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## Homework Statement

1. Evaluate the following integrals using residues:

a)

[tex]\int _0 ^{\infty} \frac{x^{1/4}}{1 + x^3}dx[/tex]

b)

[tex]\int _{-\infty} ^{\infty} \frac{\cos (x)}{1 + x^4}dx[/tex]

c)

[tex]\int _0 ^{\infty} \frac{dx}{p(x)}[/tex]

where p(x) is a poly. with no zeros on {x

__>__0}

d)

[tex]\int _{-\infty} ^{\infty}\frac{\sin ^2(x)}{x^2}dx[/tex]

2. Let A be a complex constant lying outside the real interval [-1,1]. Using residues, prove that:

[tex]\int _{-1} ^1 \frac{dx}{(x-A)\sqrt{1-x^2}} = \frac{\pi }{\sqrt{A^2 - 1}}[/tex],

with the appropriate determination of [itex]\sqrt{A^2 - 1}[/itex].

## Homework Equations

*Let f(z) be analytic except for isolated singularities a*

[tex]\frac{1}{2\pi i}\int _{\gamma }f(z)dz = \sum _j n(\gamma , a_j)\mbox{Res} _{z=a_j}f(z)[/tex]

for any cycle [itex]\gamma[/itex] which is homologous to zero in [itex]\Omega[/itex] and does not pass through any of the points a

_{j}in a region [itex]\Omega[/itex]. Then[tex]\frac{1}{2\pi i}\int _{\gamma }f(z)dz = \sum _j n(\gamma , a_j)\mbox{Res} _{z=a_j}f(z)[/tex]

for any cycle [itex]\gamma[/itex] which is homologous to zero in [itex]\Omega[/itex] and does not pass through any of the points a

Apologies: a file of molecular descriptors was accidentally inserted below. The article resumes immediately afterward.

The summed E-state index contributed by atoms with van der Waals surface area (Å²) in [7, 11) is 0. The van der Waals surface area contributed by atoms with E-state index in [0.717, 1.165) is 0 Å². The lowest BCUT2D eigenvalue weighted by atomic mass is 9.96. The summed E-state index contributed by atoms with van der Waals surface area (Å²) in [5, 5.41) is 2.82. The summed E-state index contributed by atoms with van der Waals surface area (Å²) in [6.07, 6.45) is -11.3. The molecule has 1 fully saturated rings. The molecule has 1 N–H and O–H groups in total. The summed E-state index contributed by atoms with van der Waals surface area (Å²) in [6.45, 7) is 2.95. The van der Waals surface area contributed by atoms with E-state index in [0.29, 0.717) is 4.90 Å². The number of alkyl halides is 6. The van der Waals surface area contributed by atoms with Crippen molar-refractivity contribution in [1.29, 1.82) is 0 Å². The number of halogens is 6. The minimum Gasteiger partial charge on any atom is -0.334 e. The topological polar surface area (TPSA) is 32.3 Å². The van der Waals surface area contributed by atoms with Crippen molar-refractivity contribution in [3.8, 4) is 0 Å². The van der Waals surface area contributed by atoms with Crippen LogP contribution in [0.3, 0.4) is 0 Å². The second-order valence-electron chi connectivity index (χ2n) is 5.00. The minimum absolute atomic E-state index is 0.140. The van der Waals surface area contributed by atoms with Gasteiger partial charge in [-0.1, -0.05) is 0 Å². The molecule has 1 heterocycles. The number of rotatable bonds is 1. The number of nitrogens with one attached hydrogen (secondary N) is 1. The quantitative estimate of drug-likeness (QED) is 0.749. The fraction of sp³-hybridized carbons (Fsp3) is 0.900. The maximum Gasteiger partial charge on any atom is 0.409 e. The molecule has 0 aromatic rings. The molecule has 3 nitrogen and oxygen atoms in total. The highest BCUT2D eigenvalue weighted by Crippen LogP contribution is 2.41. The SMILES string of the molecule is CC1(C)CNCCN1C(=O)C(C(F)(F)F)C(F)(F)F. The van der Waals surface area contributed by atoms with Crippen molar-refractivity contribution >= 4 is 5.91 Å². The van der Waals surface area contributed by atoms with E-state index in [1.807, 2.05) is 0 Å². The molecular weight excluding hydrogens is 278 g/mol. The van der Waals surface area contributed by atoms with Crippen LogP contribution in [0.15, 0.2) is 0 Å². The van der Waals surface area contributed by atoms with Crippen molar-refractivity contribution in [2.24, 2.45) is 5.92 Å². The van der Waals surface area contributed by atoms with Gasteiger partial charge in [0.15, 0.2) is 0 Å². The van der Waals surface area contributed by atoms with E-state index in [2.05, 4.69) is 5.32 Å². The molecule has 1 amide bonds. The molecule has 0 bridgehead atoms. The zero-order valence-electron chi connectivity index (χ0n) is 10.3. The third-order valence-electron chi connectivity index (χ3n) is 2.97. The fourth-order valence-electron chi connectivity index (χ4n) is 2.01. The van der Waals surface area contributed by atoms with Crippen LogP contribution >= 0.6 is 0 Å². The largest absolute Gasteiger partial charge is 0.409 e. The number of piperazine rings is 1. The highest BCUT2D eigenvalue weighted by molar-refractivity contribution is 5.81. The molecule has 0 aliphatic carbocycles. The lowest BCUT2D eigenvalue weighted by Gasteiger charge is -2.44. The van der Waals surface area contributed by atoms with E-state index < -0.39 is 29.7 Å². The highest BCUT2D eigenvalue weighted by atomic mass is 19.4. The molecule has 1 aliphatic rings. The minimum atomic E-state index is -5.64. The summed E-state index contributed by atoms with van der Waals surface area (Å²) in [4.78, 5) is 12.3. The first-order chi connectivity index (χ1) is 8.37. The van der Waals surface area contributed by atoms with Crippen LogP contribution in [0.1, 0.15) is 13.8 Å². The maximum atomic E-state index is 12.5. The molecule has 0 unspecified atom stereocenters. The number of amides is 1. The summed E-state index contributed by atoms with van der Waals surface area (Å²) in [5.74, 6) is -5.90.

_{j}.## The Attempt at a Solution

1.a) I made the substitution z = x

^{1/4}, giving:

[tex]\int _0 _{\infty} \frac{x^{1/4}}{1 + x^3}dx[/tex]

[tex]= 4\int _0 ^{\infty} \frac{z^4}{1 + z^{12}}dz[/tex]

[tex] = 2\int _{-\infty} ^{\infty} \frac{z^4}{1 + z^{12}}dz[/tex]

[tex] = 4\pi i\sum _{\mbox{Im} (z) > 0}\mbox{Res}f(z)[/tex]

I know how to give expressions for these residues, but I don't know a good way to compute this thing. I've used rotationaly symmetry to express this as (a sum of 6 things) times (one of the residues) but it's still ugly.

b)

[tex]\int _{-\infty} ^{\infty} \frac{\cos x}{1 + x^4}dx[/tex]

[tex] = \mbox{Re}\left (\int _{-\infty} ^{\infty} \frac{e^{ix}}{1 + x^4}dx \right )[/tex]

[tex] = \mbox{Re}\left (2\pi i \sum _{\mbox{Im} (z) > 0} \mbox{Res} \frac{e^{iz}}{1 + z^4} \right )[/tex]

I know the relevant poles are [itex]e^{3i\pi /4}[/itex] and [itex]e^{i\pi /4}[/itex], so I know how to find expressions for the residues at these poles, but again I don't have a neat way to compute this.

c) If p is constant or linear, the integral doesn't exist. Otherwise, the integral does exist, but I have no clue really how to compute it for arbitrary p.

d) Again, not much clue.

2. Well I can compute that the residue at A is (1 - A

^{2})

^{-1/2}. It's a matter of making a clever choice of arc over which to integrate, or possibly a parametrized family of arcs and then taking the limits as the parameters of the family tend to desired limits, but I can't see what this clever choice would be. Any hints?

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